Children's Books, Quick Lit, Reading, Reviews

Quick Lit, Winter to Spring, What I Read in Quarantine

As promised in last week’s post, I’m playing a catch up today on books I’ve read in the past three months. I’ve read several new releases, and they have some good points, but the older books are the ones I’m really eager to share. Somehow, the newly published ones I read in the last few months didn’t sit as well with me; they don’t feel like friends, and these older books do. That’s not true of all new releases, but it is with the ones in this batch. I’ll start with the new releases and move on to “vintage” fiction and then middle grade/children’s fiction. I hope you’ll find a friendly book here for yourself to keep you company in this strange, quarantine time!

New Releases

Lovely War – A World War I novel centered on two young people’s love story, told by Greek gods. Imagine the movie Wonder Woman‘s idea of Ares being the cause of the war, but with more mythology and without super heroes. The historical research of this book framed by mythology was amazing. I learned a lot I didn’t know from both the novel and the afterword. The middle of the book was a bit slow, and romance novels always feel clunky to me – this one was no exception. There were some character descriptions that became redundant. Still, it was such a unique way to tell a story, I wanted to finish it if only for that reason. 3.5 Stars. [As most war stories go, there was some graphic content, and racial tensions are a central theme, but I would still consider this suitable for older teens.]

The Bookwoman of Troublesome Creek – Set in rural Kentucky in the 1930s, this novel tells the story of Cussy Mary Carter, one of the last Kentucky blue people and one of the first female librarians in the region. If the idea of blue people sounds a bit like science fiction, it’s not. Author Kim Michele Richardson takes fascinating history and combines it with great storytelling to give us a book that effortlessly draws readers into the setting and main character’s life. It was easy to sink into these pages and simply absorb the story, with many truly likable and a few appropriately unlikable ones. The main character is a gem, and though the book reminded me of Catherine Marshall’s Christy in some ways, it was entirely unique and my favorite new release I’ve read in 2020. It is especially good on audio! 5 Stars.

Call Your Daughter Home – Oh, I did not like this book at all. There were ghosts and murders, domestic abuse, child abuse, alcohol abuse, family quarrels… I wish I could’ve liked it, because I think the author is pretty great at painting a vivid setting and drawing up characters. But it was not my kind of book. 1.5 stars.

The Red Notebook – This novella is clever and intriguing, pleasant and engaging. Much like the story itself about a Parisian bookseller who recovers a woman’s handbag and goes on a quest to return it to her that ends up drawing him in much more than expected, it’s a book that will absorb you in the best possible way. It’s perfect to curl up with in bed, although as with most French books, you’ll probably end up hungry and want to get up to eat something. 4 stars.

The Red Address Book

Funny story…I got this one from the library on accident, when I meant to pick up The Red Notebook. It was a happy mistake, however, because this Swedish book about an elderly woman that lives with her home care assistance to help her reliving her pain, and past through her red address book she has meticulously kept through her life was moving and well-told. It’s a bit like A Man Called Ove or The One-in-a-Million Boy (both of which are wonderful) combined with the ever popular historical fiction told in retrospect. If you’re a fan of either of those, this may be a book for you. 3.5 stars.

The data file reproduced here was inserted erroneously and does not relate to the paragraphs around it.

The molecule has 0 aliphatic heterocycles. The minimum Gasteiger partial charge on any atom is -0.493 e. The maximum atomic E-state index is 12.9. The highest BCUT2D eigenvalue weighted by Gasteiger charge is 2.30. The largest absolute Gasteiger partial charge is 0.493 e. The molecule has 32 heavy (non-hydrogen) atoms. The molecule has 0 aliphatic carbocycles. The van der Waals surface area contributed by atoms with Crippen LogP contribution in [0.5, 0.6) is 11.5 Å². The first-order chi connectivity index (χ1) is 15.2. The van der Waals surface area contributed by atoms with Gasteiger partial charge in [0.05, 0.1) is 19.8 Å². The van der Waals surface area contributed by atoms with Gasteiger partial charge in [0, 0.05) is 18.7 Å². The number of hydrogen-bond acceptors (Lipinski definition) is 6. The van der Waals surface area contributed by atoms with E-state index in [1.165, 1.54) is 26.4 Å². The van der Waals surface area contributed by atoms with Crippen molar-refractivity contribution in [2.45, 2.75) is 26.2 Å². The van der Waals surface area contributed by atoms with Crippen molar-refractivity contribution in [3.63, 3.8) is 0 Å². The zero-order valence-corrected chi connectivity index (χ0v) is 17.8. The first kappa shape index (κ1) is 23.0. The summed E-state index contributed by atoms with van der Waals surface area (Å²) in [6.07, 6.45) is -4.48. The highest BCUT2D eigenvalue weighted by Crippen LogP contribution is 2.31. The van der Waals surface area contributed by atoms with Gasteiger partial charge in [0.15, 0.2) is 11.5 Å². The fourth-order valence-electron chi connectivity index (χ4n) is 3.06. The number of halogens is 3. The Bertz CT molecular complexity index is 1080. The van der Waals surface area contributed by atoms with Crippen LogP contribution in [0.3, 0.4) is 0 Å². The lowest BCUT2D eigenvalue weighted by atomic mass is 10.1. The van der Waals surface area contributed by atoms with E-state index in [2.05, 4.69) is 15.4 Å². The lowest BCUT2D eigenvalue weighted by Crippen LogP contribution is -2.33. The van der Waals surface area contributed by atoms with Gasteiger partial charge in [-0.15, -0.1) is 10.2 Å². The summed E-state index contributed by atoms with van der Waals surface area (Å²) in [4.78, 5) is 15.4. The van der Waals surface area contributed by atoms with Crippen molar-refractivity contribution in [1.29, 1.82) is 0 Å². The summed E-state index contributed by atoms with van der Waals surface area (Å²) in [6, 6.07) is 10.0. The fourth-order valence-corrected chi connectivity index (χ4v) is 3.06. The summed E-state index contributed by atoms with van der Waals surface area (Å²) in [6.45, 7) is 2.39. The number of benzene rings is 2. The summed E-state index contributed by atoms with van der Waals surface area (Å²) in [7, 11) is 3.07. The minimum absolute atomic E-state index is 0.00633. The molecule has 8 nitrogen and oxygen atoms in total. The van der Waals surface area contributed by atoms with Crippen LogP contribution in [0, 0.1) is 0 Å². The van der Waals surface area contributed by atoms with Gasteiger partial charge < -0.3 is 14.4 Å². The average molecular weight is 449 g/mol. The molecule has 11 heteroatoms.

Code Name Helene – I’m in the middle of this one right now. It is somewhat fascinating and I plan to finish it, but I’m not crazy about it. The back-and-forth between present and past narratives (actually this one is back-and-forth before the war and during the war) is not my favorite. Even though relating a story this way can be very effective, I always find it a bit jarring. While I’m enjoying the intriguing tale of a female spy in World War II, my main complaint can be summed up in what one of “Helene’s” coworkers says to her when she pulls out some particularly vulgar language: “You don’t have to do that with me.” Dear authors, I will respect your characters and your writing without a constant string of strong language and graphic content, I promise. In this instance, I can see why some of it is necessary to convey the kind of main character spy Nancy Wake/Helene has to make herself into and how harsh her reality is. But it’s pretty brutal. I’m exactly half way through, so I’ll have to complete my review of it next time, but I can already tell you that I like the similar book Code Name Verity much, much better.

Vintage Fiction

O, The Brave Music – I adored this book. I couldn’t shake the feeling that I was reading a girl’s David Copperfield (and I love David Copperfield, or Great Expectations, or any number of first-person, autobiographical novels by Dickens). Set at the turn of the century in Northern England, Ruan’s coming of age story includes several tragedies but also a depth of character and wisdom, along with warmth and unfailing delight in the world around her. It’s the kind of book that feels like a friend to this old-fashioned soul. 5 stars. [Thank you to Simon from Stuck in a Book for a rave review of this book that got me looking for a used copy!] 5 stars.